Caring relationships and student well-being are key to academic success
Supporting social-emotional development
Throughout our country, parents, educators, employers and researchers are changing how we talk about improving educational outcomes, and in particular how we ensure that all children receive the supports they need to thrive in college, career and life. There is a growing recognition that supporting students’ social-emotional well-being is essential to their academic and professional success.
Sometimes referred to as non-cognitive skills, social and emotional aptitudes such as self-management, goal-setting and problem solving have, in the past, been dismissed as “nice-to-haves” instead of must-haves. Now there is an understanding, grounded in science, that learning is a holistic process of weaving social, emotional and academic skills together and that in order for students to achieve and grow, develop their talents and potential, and graduate from high school equipped to flourish in school and in life, we need to be strengthening all of them together.
- “Social and emotional learning is more than just a passing fad in education”, the latest Grad Nation report says. “It is the very core of a high-quality education and a critical component to student achievement and life outcomes beyond high school.”
- Eight in 10 employers say that social and emotional skills are most important to success in the workplace, found researchers, and yet are also the most difficult skills to find.
- A study found that supporting student social and emotional development produces an 11-percentage-point gain in grades and test scores.
We have a deeper understanding of how children learn and develop. Advances in brain and learning science have shown that children are better able to thrive in school when they feel secure and supported. These breakthroughs have also demonstrated that learning happens through relationships. When students are supported by a web of caring adults, they are better able to process and heal from adverse childhood events that can interfere with their learning, and are more likely to come to school every day, stay in school and graduate positive outcomes that benefit all of us.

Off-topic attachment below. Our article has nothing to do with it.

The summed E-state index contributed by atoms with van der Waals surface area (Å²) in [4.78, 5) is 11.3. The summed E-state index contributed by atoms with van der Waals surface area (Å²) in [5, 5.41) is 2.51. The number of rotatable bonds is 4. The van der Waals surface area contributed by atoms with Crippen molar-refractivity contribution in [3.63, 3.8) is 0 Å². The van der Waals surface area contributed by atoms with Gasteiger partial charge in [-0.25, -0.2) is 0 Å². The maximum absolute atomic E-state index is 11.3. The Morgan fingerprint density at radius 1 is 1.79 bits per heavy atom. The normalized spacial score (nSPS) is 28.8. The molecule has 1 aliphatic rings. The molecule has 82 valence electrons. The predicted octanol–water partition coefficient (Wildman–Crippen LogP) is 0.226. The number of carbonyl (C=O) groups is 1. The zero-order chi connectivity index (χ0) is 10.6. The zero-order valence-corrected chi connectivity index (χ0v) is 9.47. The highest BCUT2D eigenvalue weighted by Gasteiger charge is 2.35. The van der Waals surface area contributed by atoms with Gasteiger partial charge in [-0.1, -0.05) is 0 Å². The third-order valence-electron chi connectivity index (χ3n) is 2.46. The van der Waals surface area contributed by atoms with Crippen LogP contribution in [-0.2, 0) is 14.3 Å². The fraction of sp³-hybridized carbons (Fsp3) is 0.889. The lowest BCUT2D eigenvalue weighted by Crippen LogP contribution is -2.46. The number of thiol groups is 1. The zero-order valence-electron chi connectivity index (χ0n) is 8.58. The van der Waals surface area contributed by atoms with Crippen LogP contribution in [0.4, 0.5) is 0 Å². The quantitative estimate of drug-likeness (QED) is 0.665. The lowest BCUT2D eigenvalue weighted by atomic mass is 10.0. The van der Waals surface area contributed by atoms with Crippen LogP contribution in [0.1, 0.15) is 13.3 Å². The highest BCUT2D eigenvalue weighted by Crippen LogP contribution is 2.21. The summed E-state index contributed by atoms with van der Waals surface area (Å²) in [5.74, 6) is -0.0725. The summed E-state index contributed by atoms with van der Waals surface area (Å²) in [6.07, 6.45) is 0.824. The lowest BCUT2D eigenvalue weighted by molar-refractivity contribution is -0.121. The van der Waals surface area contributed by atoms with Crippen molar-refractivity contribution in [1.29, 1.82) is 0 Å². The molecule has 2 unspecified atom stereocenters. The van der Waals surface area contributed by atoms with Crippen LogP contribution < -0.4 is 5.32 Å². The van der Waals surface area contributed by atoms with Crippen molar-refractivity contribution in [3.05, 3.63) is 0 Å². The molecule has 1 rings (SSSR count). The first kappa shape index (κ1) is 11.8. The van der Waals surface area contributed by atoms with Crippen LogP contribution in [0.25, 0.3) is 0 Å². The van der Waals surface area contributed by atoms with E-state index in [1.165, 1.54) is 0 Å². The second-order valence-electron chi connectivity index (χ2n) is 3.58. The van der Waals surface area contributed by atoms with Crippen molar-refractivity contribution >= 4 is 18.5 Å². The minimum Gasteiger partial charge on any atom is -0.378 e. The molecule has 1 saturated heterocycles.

At the same time, businesses are clamoring for employees who are able to collaborate in teams, creatively problem solve and communicate, and effectively manage themselves and others. Increasingly, employers are saying that these interpersonal skills are more important to them than technical or “hard” skills.
A growing body of research shows that when students develop self-awareness, self-management, responsible decision-making and collaboration, they have a better chance of graduating from high school, getting a college degree, earning higher-wages and contributing to their communities. The benefits of educational supports targeting these skills far surpass the costs. In fact, weaving social and emotional skills with academic learning returns $11 for every $1 invested.
The power of youth service
More and more, youth-serving organizations across the country, including City Year, are also highlighting the importance of these so-called “non-academic” factors in helping students to thrive and entire schools to improve their culture and climate. The creation of the National Commission on Social, Emotional, and Academic Development at the Aspen Institute in 2016 has accelerated our understanding about what all children need to succeed, and how schools, policymakers, nonprofits and families can support students.
At City Year, we and our school district, philanthropic and research partners couldn’t agree more: Students’ academic growth is directly tied to their social and emotional well-being.City Year and many of our partners have focused on raising graduation rates and improving student outcomes by establishing positive, caring “developmental” relationships with students, which help students be and become their best selves, according to the Search Institute.